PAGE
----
“It was the play of the night for us. It was just a really desperate defensive game for us, we scrambled really hard, they scrambled really hard.”

The Cowboys subsequently ran out of gas on the back of injuries to Justin O’Neill and Michael Morgan with the Panthers jumping to sixth spot and putting them in touching distance of a top-four finish.

Cleary has been a big part of their late-season revival, which has seen them win six straight, and has led Penrith to begin talks with his management about extending his deal.

Already contracted to the end of 2019, Panthers Group CEO Brian Fletcher has stated his desire to sign him to a five-year contract extension on top of his existing deal which would lock him up until 2024.

“I haven’t really looked too much into it,” Cleary said.

“There was talk about it but I haven’t spoken to anyone about it, not my manager, not Penrith.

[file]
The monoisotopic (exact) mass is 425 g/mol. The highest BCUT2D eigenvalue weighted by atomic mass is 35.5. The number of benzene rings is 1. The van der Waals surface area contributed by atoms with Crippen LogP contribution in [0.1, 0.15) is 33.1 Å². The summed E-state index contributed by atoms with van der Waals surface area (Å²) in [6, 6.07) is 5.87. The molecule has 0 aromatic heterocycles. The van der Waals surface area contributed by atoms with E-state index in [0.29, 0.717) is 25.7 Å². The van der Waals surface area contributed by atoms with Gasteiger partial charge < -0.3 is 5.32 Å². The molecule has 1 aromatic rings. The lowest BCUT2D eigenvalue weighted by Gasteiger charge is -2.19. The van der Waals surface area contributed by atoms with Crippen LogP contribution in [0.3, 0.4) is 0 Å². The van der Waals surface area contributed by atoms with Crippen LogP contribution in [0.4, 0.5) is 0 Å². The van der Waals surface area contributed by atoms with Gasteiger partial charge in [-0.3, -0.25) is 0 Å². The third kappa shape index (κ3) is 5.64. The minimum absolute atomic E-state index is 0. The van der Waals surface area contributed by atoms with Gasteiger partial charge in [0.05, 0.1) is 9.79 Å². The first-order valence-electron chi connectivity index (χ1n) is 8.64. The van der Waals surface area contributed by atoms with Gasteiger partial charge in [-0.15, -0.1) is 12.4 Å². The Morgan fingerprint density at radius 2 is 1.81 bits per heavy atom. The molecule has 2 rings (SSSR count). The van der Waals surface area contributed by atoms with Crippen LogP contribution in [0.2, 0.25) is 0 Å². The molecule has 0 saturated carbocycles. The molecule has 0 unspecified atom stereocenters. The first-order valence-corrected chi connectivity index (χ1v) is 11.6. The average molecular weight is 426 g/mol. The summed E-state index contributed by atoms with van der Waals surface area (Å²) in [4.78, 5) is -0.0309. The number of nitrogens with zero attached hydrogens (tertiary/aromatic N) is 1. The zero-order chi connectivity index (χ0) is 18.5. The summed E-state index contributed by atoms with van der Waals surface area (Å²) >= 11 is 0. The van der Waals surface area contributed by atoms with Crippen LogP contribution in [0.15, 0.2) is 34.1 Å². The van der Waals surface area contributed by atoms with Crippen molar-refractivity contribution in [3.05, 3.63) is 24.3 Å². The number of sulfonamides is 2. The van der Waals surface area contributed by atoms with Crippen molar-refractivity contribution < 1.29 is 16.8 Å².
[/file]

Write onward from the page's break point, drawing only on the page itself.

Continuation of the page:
“I’m concentrating on footy at the moment and I’ve still got two years here.”

Canadian pastor freed N.Korea jail

A Canadian pastor who was imprisoned in North Korea for more than two years has arrived home in Toronto, a family spokeswoman says.

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Hyeon Soo Lim, formerly the senior pastor at one of Canada’s largest churches, had disappeared on a mission to North Korea in early 2015.

He was sentenced to hard labour for life in December 2015 on charges of attempting to overthrow the Pyongyang regime.

North Korea’s KCNA news agency said on Wednesday that the 62-year-old Lim had been released on humanitarian grounds, suggesting his health was poor. His family later said he was not in critical condition.

Lim’s release comes amid heightened tensions between Washington and Pyongyang, though authorities have not said there is any connection between his release and efforts to defuse the stand off over North Korea’s nuclear program.

Family members will hold a Saturday afternoon press conference at his church, said spokeswoman Lisa Pak.

It was not clear if Pastor Lim would appear at the press conference, according to Pak, who said he would attend Sunday services at his church.